It's safe to say that one of the most original screenplays to come along in the last ten years has been written by Spike Jonze. Though mainly known for his directing efforts, Mr. Jonze brings forth a world, not too far into the future, that raises existential questions in a romantic and charming atmosphere.
"Her," nominated for Best Picture, centers around Theodore, played by Joaquin Phoenix, an introvert who falls in love with his OS (Operating System). Facing hardship in the wake of his impending divorce, Theodore purchases a new OS with artificial intelligence named Samantha. The female computer is voiced by Scarlett Johansson with a childlike innocence of a woman discovering her own self for the first time.
The film itself is aesthetically beautiful, with sensational production design and breathtaking locations. Yet, you are able to just as easily close your eyes and listen to the voices of Theodore and Samantha and become instantly captivated.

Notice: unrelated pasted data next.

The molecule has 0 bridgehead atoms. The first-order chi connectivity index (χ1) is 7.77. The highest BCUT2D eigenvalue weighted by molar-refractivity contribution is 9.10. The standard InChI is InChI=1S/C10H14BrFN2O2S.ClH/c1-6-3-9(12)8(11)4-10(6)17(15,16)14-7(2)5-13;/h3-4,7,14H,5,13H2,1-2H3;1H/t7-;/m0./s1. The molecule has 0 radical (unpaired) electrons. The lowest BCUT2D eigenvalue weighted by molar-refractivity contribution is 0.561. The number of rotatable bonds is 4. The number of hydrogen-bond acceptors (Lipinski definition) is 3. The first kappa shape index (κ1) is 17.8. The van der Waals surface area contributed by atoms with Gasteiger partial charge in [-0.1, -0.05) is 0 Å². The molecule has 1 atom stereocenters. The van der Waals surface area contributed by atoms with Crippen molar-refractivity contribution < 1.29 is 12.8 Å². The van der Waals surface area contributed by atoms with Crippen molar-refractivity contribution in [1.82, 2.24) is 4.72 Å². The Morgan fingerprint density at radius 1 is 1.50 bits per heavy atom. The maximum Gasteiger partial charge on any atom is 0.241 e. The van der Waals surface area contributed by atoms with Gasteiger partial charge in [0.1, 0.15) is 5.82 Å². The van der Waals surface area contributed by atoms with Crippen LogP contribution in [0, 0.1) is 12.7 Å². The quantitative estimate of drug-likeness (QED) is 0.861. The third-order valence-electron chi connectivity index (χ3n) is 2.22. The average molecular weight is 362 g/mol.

Mr. Phoenix continues to prove that he is an actor people need to pay more attention to. In "Her," it's his heartbreaking facial expressions and punctual comedics that bring this film to another level. Amy Adams has a small supporting role, and if you disregard her hair, she continues to have the kind of chemistry with Mr. Phoenix that spills over from their previous collaboration in "The Master."
Mr. Jonze proves that a love story can be told in a variety of different ways. Though the film has moments of hilarity, it's never gut wrenching laughter. The same goes for its dramatic sequences; never too over the top. Everything is perfectly balanced and allows for a deeper inspection into the human condition.
As for the composition and the overall look of the film, I couldn't help but be reminded of "Lost In Translation." Shot with picturesque views of a future Los Angeles, the isolation and use of soft focus brings me back to Ms. Coppola's classic. It's ironic enough that Mr. Jonze and Ms. Coppola were married for a period of time.
"Her" is a statement of where our world is heading. Without pushing a message into our faces, the filmmakers guide us to see the lack of communication that has developed in our society. If you come away from "Her" with anything, it most likely will be the message that love can exist anywhere. It makes us ponder the big questions, but most importantly, makes us truly believe in old fashioned (ish) love.
"Her" is currently playing in theaters.